Today, we have an all-important release of US CPI for the month of January, which is likely to attract most attention by markets.
Most of the economists and researchers are expecting the US consumer prices to likely rise by 0.1% m/m in January, while the core consumer price index (CPI) is likely to rise by 0.2%.
“Morgan Stanley expects the US core consumer price index (CPI) to rise 0.2 percent in January, in line with its three-month average, but sees the headline CPI falling for the fourth consecutive month to 1.5 percent from 1.9 percent.”
“The data due at 13:30 GMT is expected to show the cost of living ticked 0.1 percent month-on-month in January, following a 0.1 percent drop in December.”
“We expect headline CPI to retreat to 1.5% thanks to lower gasoline prices," said TD Securities previewing this week's inflation report from the U.S.”
“Outside of fuels, however, we see strength across food and core services. The latter should underpin a 0.2% m/m print on core CPI, translating to a 2.1% y/y increase vs 2.2% previously.”
“Looking ahead, we anticipate headline CPI will likely remain in a narrow 1.4-1.6% range, with a break toward 2% unlikely before Q4 at the earliest.”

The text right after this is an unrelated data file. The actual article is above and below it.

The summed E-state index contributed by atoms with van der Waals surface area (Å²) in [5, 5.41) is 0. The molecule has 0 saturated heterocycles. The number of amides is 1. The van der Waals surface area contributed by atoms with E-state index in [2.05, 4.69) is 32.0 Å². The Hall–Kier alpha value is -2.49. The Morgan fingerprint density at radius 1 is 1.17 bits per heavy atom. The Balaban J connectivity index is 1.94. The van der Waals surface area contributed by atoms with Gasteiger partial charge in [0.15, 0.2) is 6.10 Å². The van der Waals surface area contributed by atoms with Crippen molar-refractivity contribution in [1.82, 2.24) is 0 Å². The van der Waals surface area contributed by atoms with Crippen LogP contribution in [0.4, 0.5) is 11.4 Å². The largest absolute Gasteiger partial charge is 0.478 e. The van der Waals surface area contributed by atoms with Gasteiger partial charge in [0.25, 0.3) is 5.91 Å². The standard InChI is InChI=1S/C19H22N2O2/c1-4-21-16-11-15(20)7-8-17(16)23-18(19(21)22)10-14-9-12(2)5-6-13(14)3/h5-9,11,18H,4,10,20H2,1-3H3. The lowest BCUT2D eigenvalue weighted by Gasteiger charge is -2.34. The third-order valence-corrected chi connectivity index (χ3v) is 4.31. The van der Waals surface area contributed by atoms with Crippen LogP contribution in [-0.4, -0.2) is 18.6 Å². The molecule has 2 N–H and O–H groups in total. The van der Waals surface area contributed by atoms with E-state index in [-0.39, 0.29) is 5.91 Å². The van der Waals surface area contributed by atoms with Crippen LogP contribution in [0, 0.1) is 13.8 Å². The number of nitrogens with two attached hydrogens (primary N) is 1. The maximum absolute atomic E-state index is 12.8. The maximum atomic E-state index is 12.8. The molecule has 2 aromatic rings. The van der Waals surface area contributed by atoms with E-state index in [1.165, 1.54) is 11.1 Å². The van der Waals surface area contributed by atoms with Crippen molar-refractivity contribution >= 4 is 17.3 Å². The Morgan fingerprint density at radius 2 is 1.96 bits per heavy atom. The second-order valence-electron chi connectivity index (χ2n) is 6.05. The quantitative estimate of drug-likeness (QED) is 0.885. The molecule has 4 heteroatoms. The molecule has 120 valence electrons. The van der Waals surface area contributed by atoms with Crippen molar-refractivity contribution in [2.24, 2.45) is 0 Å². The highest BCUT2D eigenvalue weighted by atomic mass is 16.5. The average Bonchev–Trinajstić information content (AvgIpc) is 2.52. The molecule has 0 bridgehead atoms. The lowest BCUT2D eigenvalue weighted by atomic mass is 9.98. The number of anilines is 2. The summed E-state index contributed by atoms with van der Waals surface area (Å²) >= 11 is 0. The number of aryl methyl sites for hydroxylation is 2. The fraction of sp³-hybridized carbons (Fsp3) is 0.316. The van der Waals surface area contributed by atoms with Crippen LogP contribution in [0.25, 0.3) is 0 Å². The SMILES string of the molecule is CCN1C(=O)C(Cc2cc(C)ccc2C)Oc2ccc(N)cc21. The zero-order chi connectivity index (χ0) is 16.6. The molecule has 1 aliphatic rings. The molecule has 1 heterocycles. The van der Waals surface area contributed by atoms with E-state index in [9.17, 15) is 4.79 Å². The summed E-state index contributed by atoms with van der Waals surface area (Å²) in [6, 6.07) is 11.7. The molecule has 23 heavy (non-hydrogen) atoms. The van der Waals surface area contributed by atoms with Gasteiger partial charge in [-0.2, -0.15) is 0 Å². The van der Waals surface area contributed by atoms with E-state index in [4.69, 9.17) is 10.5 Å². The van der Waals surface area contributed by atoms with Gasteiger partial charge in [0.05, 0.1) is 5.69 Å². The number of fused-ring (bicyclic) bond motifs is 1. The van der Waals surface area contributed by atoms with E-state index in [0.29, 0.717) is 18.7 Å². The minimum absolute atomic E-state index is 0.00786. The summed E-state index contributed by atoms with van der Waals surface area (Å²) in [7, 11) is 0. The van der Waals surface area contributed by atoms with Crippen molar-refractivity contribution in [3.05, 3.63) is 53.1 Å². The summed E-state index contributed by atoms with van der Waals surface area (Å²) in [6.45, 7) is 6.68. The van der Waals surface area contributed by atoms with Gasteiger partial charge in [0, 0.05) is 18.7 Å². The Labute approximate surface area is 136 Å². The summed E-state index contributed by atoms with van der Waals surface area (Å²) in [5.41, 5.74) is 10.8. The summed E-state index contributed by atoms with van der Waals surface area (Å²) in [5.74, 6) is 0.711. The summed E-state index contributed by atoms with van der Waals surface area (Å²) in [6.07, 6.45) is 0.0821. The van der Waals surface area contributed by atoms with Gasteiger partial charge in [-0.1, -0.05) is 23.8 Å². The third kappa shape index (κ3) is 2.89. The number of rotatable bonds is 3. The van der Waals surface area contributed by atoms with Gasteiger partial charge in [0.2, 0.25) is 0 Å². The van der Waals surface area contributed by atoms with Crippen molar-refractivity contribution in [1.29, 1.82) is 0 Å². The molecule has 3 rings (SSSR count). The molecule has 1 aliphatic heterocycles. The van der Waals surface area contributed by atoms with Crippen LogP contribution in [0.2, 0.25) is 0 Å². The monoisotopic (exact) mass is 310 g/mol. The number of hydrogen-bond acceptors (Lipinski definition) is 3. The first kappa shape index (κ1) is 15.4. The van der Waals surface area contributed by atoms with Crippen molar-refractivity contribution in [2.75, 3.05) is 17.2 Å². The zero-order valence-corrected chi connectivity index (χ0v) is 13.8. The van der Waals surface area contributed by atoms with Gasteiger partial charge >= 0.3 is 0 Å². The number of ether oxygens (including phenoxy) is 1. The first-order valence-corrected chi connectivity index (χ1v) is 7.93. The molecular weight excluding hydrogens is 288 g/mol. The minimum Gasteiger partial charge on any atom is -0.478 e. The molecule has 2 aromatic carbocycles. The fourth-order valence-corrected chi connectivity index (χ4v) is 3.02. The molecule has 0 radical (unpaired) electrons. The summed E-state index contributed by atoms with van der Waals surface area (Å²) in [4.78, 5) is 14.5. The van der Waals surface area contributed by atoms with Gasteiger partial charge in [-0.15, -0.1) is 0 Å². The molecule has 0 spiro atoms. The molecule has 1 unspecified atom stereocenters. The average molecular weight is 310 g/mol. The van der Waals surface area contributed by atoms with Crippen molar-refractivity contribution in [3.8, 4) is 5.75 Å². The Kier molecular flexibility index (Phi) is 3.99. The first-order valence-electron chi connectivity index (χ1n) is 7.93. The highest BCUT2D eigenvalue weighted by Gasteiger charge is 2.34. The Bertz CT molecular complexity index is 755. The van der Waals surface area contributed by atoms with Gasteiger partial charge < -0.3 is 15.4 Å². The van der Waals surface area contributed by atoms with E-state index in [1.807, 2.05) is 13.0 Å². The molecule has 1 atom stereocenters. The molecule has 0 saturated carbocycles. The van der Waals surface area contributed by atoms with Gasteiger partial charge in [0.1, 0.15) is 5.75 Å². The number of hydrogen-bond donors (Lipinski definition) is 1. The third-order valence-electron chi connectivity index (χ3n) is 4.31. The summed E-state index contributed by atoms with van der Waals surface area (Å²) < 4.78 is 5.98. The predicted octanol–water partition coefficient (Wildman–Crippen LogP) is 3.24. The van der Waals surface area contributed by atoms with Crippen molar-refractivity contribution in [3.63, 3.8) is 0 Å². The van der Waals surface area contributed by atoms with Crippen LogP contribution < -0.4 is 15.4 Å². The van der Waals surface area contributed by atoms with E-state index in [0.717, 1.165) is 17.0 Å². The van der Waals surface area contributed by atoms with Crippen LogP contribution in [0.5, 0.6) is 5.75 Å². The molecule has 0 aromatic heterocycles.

“US CPI for January is due out this afternoon. We estimate CPI core rose +0.2% m/m in January, implying a core inflation rate at 2.1% y/y down from 2.2% in December.”
“The data highlight is US CPI though, where consensus is 0.1% m/m and 0.2% core, keeping core CPI over 2.0% y/y.”
National Bank Financial
According to analysts at National Bank Financial, the release of the consumer price index for January will attract the most attention as far as US markets are concerned.
“Headline prices could have increased only modestly in the month with gasoline again acting as a drag. This, combined with a negative base effect, may lead to a four-tick decline of the year-on-year rate to 1.5%. The annual core inflation rate, meanwhile, could have increased 0.2% in January, allowing the 12-month figure to decline one tick to 2.1%.”
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